Analysis: A fast track for Alzheimer's?

By ED SUSMAN, UPI Medical Correspondent  |  May 14, 2007 at 5:56 PM
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WASHINGTON, May 14 (UPI) -- By the year 2010 -- less than three years from now -- the annual cost to treat patients in the United States with Alzheimer's disease will reach $160 billion, researchers said Monday in Washington.

But they said scientific discoveries to slow the disease could save society $1.2 trillion to $3.97 trillion a year by 2050.

In a news briefing at the National Press Club, researchers from a coalition of not-for-profit organizations called Accelerate Cure and Treatments for Alzheimer's Disease described the current "epidemic" of the progressively debilitating and memory-robbing disease that affects about 5.1 million Americans.

"Our goal here today is to raise enough awareness of how critical Alzheimer's disease is to patients, caregivers and its incredible expense to society (to persuade) the Food and Drug Administration to offer these drugs the same accelerated priority approval status that has been given to drugs that treat the human immunodeficiency virus" -- HIV -- "which causes AIDS, and for treatment of breast cancer and prostate cancer," said Daniel Perry, executive director of ACT-AD.

He noted that for HIV in particular the accelerated approval process has been a major factor in turning AIDS from a rapidly fatal disease to one that can be controlled as a chronic disease.

"The mounting economic evidence that Alzheimer's disease could bankrupt our healthcare system, plus the promise posed by a number of new drugs in the pipelines for Alzheimer's disease, makes today the time to change," explained Robert Goldberg, vice president for the Center for Medicine in the Public Interest and co-author of a new study on the disease's economic impact.

"Our ability to make medicine more predictive, preventive and personalized also means that individuals will find medicine more valuable, even if insurers or health systems do not," he said.

Yet, support for research on new, more effective treatments is mired in politics.

"In the current political environment, we often focus myopically on cost containment at the exclusion of everything else," said John Vernon, professor of finance at the University of Connecticut School of Business, and a faculty research fellow with The National Bureau of Economic Research.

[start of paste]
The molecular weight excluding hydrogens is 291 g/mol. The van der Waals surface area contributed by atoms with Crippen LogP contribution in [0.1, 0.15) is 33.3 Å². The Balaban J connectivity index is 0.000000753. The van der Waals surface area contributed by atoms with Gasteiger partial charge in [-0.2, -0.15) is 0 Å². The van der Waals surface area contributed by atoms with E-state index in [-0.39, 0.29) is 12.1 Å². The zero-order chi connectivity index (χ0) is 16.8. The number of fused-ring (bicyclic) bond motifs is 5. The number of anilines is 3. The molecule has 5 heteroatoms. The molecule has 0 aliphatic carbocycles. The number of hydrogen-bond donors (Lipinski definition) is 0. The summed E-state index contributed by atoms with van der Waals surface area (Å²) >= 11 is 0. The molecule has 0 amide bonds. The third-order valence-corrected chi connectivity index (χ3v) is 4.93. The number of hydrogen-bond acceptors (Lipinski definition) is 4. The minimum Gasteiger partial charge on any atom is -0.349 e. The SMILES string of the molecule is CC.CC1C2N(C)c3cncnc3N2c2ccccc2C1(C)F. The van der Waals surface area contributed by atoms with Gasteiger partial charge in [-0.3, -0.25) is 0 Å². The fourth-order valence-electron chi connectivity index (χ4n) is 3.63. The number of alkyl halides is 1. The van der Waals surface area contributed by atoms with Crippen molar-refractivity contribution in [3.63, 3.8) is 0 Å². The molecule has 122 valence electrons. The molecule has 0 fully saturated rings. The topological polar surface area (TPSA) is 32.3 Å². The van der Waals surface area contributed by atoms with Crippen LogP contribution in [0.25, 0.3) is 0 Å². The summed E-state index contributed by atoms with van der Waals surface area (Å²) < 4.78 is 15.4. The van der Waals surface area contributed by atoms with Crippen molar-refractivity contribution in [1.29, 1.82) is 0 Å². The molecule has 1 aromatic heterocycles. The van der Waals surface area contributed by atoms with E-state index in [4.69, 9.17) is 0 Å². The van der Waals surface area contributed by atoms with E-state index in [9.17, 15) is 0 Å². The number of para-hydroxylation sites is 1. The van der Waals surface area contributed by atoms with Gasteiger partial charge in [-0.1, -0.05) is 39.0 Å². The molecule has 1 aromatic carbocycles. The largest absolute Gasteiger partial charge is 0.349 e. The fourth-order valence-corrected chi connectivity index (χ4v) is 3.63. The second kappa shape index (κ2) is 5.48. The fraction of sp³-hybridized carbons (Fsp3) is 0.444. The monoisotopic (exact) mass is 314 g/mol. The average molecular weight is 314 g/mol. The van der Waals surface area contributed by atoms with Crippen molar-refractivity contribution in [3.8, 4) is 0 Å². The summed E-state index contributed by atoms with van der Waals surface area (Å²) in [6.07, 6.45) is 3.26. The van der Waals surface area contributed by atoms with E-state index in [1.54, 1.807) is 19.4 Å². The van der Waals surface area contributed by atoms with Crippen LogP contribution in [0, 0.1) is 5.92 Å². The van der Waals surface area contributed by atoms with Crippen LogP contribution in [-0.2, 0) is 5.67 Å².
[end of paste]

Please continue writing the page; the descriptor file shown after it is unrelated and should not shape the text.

"Our calculations, while preliminary, suggest it is more important than ever to understand the full economic value associated with new treatments for Alzheimer's, as for any other devastating disease," Vernon told United Press International.

In his report, "Alzheimer's Disease and Cost-effectiveness Analyses: Ensuring Good Value for Money?", submitted for publication by the NBER, Vernon suggests that a treatment for Alzheimer's disease that could delay the onset of the major symptom of the illness -- memory loss that affects activities of daily living -- for five years would be worth nearly $4 trillion a year.

Moreover, if a treatment could be found that would only delay the disease for one year, it still would be worth $1.2 trillion each year, Vernon said. His calculations are based on determining dollar values for productivity, longevity and quality of life.

The Chicago-based Alzheimer's Association estimates:

-- 5.1 million Americans currently have Alzheimer's, including 4.9 million people age 65 and older.

-- At least 500,000 Americans younger than 65 are living with "early-onset" Alzheimer's or other dementia.

-- By 2050, the number of individuals in this country 65 and older with Alzheimer's could range from 11 million to 16 million, without new and more effective therapies.

-- Medicare costs alone for beneficiaries with Alzheimer's will reach $160 billion in 2010.

-- In addition to these Medicare costs, one in four caregivers of people with Alzheimer's spend an average of 40 hours per week, and more than 71 percent maintain this commitment for more than a year, resulting in significant loss in earnings productivity.

-- Families who hire in-home caregivers face annual costs of up to $200,000, while families that decide to provide care themselves spend as many as 70 hours a week, severely compromising their own earning potential and costing employers an estimated $61 billion annually in lost productivity.

ACT-AD's Perry told UPI that 120 drug candidates designed to change the course of disease, not just relieve symptoms, are in the pharmaceutical pipeline. "We expect that some of these drugs will be available by the end of the decade," he said.

"We need drugs that can do this for Alzheimer's disease," said former TV personality Meryl Comer, who gave up her professional career to become the caregiver for her physician husband now in his 12th year of Alzheimer's disease.

"Alzheimer's disease is an untreated epidemic," she said, "and even the new figures announced today, I think, are really conservative."

University of Connecticut's Vernon estimated the cost of Alzheimer's disease on the basis of a quality adjusted life year, or QALY, being worth $175,000. The old standard of $50,000 devised for treatment of kidney dialysis is 30 years old and is obsolete and does not apply to Alzheimer's, he said.

Among the members of the coalition are the Alliance for Aging Research, the Alzheimer's Foundation of America, American Society on Aging, National Alliance for Caregiving, National Association of Area Agencies on Aging, National Consumers League, Research!America and the Society for Women's Health Research. Funding comes from Wyeth Pharmaceuticals, Elan Corp. and Myriad Genetics.

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